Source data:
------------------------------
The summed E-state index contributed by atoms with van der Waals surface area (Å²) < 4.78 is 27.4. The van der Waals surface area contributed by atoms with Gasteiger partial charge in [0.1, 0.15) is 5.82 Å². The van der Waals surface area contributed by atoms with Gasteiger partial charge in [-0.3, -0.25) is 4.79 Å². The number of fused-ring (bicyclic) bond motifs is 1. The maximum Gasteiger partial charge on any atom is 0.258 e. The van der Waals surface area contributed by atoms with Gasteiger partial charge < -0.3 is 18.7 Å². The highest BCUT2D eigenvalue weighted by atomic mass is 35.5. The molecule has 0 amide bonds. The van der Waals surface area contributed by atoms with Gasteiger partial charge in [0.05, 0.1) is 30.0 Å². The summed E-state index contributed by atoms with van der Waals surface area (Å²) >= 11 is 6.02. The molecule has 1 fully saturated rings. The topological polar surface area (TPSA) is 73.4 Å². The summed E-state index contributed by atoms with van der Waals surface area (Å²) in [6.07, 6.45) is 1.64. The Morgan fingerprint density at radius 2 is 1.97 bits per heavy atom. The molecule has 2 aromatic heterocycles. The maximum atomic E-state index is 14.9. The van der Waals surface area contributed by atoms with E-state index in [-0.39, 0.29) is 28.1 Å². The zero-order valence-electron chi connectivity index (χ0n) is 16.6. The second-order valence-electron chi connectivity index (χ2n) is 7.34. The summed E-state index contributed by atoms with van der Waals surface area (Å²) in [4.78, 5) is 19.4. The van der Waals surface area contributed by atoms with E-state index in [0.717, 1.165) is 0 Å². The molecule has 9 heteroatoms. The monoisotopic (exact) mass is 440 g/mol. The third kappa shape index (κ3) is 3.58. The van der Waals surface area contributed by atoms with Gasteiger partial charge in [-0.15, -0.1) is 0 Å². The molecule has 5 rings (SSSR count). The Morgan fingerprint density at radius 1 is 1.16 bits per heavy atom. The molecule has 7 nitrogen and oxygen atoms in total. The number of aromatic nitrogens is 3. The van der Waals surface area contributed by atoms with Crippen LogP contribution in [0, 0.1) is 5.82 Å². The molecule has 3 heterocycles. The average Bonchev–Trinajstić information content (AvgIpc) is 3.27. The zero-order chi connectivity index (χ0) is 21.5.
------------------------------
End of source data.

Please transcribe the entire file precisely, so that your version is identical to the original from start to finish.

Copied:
The summed E-state index contributed by atoms with van der Waals surface area (Å²) < 4.78 is 27.4. The van der Waals surface area contributed by atoms with Gasteiger partial charge in [0.1, 0.15) is 5.82 Å². The van der Waals surface area contributed by atoms with Gasteiger partial charge in [-0.3, -0.25) is 4.79 Å². The number of fused-ring (bicyclic) bond motifs is 1. The maximum Gasteiger partial charge on any atom is 0.258 e. The van der Waals surface area contributed by atoms with Gasteiger partial charge < -0.3 is 18.7 Å². The highest BCUT2D eigenvalue weighted by atomic mass is 35.5. The molecule has 0 amide bonds. The van der Waals surface area contributed by atoms with Gasteiger partial charge in [0.05, 0.1) is 30.0 Å². The summed E-state index contributed by atoms with van der Waals surface area (Å²) >= 11 is 6.02. The molecule has 1 fully saturated rings. The topological polar surface area (TPSA) is 73.4 Å². The summed E-state index contributed by atoms with van der Waals surface area (Å²) in [6.07, 6.45) is 1.64. The Morgan fingerprint density at radius 2 is 1.97 bits per heavy atom. The molecule has 2 aromatic heterocycles. The maximum atomic E-state index is 14.9. The van der Waals surface area contributed by atoms with E-state index in [-0.39, 0.29) is 28.1 Å². The zero-order valence-electron chi connectivity index (χ0n) is 16.6. The second-order valence-electron chi connectivity index (χ2n) is 7.34. The summed E-state index contributed by atoms with van der Waals surface area (Å²) in [4.78, 5) is 19.4. The van der Waals surface area contributed by atoms with E-state index in [0.717, 1.165) is 0 Å². The molecule has 9 heteroatoms. The monoisotopic (exact) mass is 440 g/mol. The third kappa shape index (κ3) is 3.58. The van der Waals surface area contributed by atoms with Gasteiger partial charge in [-0.15, -0.1) is 0 Å². The molecule has 5 rings (SSSR count). The Morgan fingerprint density at radius 1 is 1.16 bits per heavy atom. The molecule has 7 nitrogen and oxygen atoms in total. The number of aromatic nitrogens is 3. The van der Waals surface area contributed by atoms with Crippen LogP contribution in [0, 0.1) is 5.82 Å². The molecule has 3 heterocycles. The average Bonchev–Trinajstić information content (AvgIpc) is 3.27. The zero-order chi connectivity index (χ0) is 21.5.